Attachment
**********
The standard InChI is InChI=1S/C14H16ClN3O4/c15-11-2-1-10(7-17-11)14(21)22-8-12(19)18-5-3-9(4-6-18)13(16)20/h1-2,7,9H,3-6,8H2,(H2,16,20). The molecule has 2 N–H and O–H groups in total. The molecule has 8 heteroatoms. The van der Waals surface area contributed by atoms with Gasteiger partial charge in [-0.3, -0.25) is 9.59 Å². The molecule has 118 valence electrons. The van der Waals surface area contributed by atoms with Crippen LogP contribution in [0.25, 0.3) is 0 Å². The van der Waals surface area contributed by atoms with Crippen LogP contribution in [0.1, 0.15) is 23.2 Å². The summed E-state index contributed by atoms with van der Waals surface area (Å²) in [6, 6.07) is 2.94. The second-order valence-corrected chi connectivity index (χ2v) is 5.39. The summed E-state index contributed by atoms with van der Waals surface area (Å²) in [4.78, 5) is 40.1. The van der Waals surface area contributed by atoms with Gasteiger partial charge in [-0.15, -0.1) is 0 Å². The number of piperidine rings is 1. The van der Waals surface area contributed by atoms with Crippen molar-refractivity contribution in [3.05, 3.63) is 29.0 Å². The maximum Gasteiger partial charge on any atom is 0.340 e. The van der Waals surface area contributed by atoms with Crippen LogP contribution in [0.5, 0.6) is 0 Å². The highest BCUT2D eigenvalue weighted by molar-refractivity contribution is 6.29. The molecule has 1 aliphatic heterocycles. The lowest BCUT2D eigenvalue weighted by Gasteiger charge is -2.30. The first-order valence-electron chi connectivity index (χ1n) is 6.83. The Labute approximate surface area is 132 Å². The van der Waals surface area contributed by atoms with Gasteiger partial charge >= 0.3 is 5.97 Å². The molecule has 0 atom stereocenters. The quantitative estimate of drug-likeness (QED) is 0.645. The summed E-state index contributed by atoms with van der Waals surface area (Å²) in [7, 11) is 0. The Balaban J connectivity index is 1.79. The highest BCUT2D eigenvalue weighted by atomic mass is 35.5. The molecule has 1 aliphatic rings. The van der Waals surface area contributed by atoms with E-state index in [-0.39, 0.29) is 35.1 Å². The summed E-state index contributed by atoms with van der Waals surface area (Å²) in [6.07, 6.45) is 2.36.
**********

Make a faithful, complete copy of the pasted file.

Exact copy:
The standard InChI is InChI=1S/C14H16ClN3O4/c15-11-2-1-10(7-17-11)14(21)22-8-12(19)18-5-3-9(4-6-18)13(16)20/h1-2,7,9H,3-6,8H2,(H2,16,20). The molecule has 2 N–H and O–H groups in total. The molecule has 8 heteroatoms. The van der Waals surface area contributed by atoms with Gasteiger partial charge in [-0.3, -0.25) is 9.59 Å². The molecule has 118 valence electrons. The van der Waals surface area contributed by atoms with Crippen LogP contribution in [0.25, 0.3) is 0 Å². The van der Waals surface area contributed by atoms with Crippen LogP contribution in [0.1, 0.15) is 23.2 Å². The summed E-state index contributed by atoms with van der Waals surface area (Å²) in [6, 6.07) is 2.94. The second-order valence-corrected chi connectivity index (χ2v) is 5.39. The summed E-state index contributed by atoms with van der Waals surface area (Å²) in [4.78, 5) is 40.1. The van der Waals surface area contributed by atoms with Gasteiger partial charge in [-0.15, -0.1) is 0 Å². The number of piperidine rings is 1. The van der Waals surface area contributed by atoms with Crippen molar-refractivity contribution in [3.05, 3.63) is 29.0 Å². The maximum Gasteiger partial charge on any atom is 0.340 e. The van der Waals surface area contributed by atoms with Crippen LogP contribution in [0.5, 0.6) is 0 Å². The highest BCUT2D eigenvalue weighted by molar-refractivity contribution is 6.29. The molecule has 1 aliphatic heterocycles. The lowest BCUT2D eigenvalue weighted by Gasteiger charge is -2.30. The first-order valence-electron chi connectivity index (χ1n) is 6.83. The Labute approximate surface area is 132 Å². The van der Waals surface area contributed by atoms with Gasteiger partial charge >= 0.3 is 5.97 Å². The molecule has 0 atom stereocenters. The quantitative estimate of drug-likeness (QED) is 0.645. The summed E-state index contributed by atoms with van der Waals surface area (Å²) in [7, 11) is 0. The Balaban J connectivity index is 1.79. The highest BCUT2D eigenvalue weighted by atomic mass is 35.5. The molecule has 1 aliphatic rings. The van der Waals surface area contributed by atoms with E-state index in [-0.39, 0.29) is 35.1 Å². The summed E-state index contributed by atoms with van der Waals surface area (Å²) in [6.07, 6.45) is 2.36.